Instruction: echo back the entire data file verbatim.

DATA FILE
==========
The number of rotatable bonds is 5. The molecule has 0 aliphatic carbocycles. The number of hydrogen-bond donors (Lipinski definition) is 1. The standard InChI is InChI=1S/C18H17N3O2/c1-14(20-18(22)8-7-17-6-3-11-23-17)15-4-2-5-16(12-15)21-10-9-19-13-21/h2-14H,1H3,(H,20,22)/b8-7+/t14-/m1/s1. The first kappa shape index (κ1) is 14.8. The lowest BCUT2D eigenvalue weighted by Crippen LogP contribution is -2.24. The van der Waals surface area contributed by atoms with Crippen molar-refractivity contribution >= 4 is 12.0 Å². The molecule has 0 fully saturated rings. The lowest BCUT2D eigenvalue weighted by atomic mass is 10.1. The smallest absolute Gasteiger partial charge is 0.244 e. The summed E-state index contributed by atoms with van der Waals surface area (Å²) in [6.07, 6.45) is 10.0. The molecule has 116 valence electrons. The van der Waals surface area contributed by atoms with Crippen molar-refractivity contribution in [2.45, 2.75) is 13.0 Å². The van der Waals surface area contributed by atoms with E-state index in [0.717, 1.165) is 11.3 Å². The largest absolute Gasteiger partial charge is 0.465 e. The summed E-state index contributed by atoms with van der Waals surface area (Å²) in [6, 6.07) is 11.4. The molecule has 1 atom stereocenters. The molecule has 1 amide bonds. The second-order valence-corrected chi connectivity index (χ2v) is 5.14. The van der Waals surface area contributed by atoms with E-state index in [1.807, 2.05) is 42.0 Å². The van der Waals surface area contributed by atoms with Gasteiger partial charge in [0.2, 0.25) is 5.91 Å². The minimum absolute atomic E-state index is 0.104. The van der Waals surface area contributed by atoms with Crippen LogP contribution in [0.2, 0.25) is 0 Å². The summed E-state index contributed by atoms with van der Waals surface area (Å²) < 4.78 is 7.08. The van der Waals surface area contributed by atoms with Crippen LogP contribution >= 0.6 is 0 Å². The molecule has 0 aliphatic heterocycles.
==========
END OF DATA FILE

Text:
The number of rotatable bonds is 5. The molecule has 0 aliphatic carbocycles. The number of hydrogen-bond donors (Lipinski definition) is 1. The standard InChI is InChI=1S/C18H17N3O2/c1-14(20-18(22)8-7-17-6-3-11-23-17)15-4-2-5-16(12-15)21-10-9-19-13-21/h2-14H,1H3,(H,20,22)/b8-7+/t14-/m1/s1. The first kappa shape index (κ1) is 14.8. The lowest BCUT2D eigenvalue weighted by Crippen LogP contribution is -2.24. The van der Waals surface area contributed by atoms with Crippen molar-refractivity contribution >= 4 is 12.0 Å². The molecule has 0 fully saturated rings. The lowest BCUT2D eigenvalue weighted by atomic mass is 10.1. The smallest absolute Gasteiger partial charge is 0.244 e. The summed E-state index contributed by atoms with van der Waals surface area (Å²) in [6.07, 6.45) is 10.0. The molecule has 116 valence electrons. The van der Waals surface area contributed by atoms with Crippen molar-refractivity contribution in [2.45, 2.75) is 13.0 Å². The van der Waals surface area contributed by atoms with E-state index in [0.717, 1.165) is 11.3 Å². The largest absolute Gasteiger partial charge is 0.465 e. The summed E-state index contributed by atoms with van der Waals surface area (Å²) in [6, 6.07) is 11.4. The molecule has 1 atom stereocenters. The molecule has 1 amide bonds. The second-order valence-corrected chi connectivity index (χ2v) is 5.14. The van der Waals surface area contributed by atoms with E-state index in [1.807, 2.05) is 42.0 Å². The van der Waals surface area contributed by atoms with Gasteiger partial charge in [0.2, 0.25) is 5.91 Å². The minimum absolute atomic E-state index is 0.104. The van der Waals surface area contributed by atoms with Crippen LogP contribution in [0.2, 0.25) is 0 Å². The summed E-state index contributed by atoms with van der Waals surface area (Å²) < 4.78 is 7.08. The van der Waals surface area contributed by atoms with Crippen LogP contribution >= 0.6 is 0 Å². The molecule has 0 aliphatic heterocycles.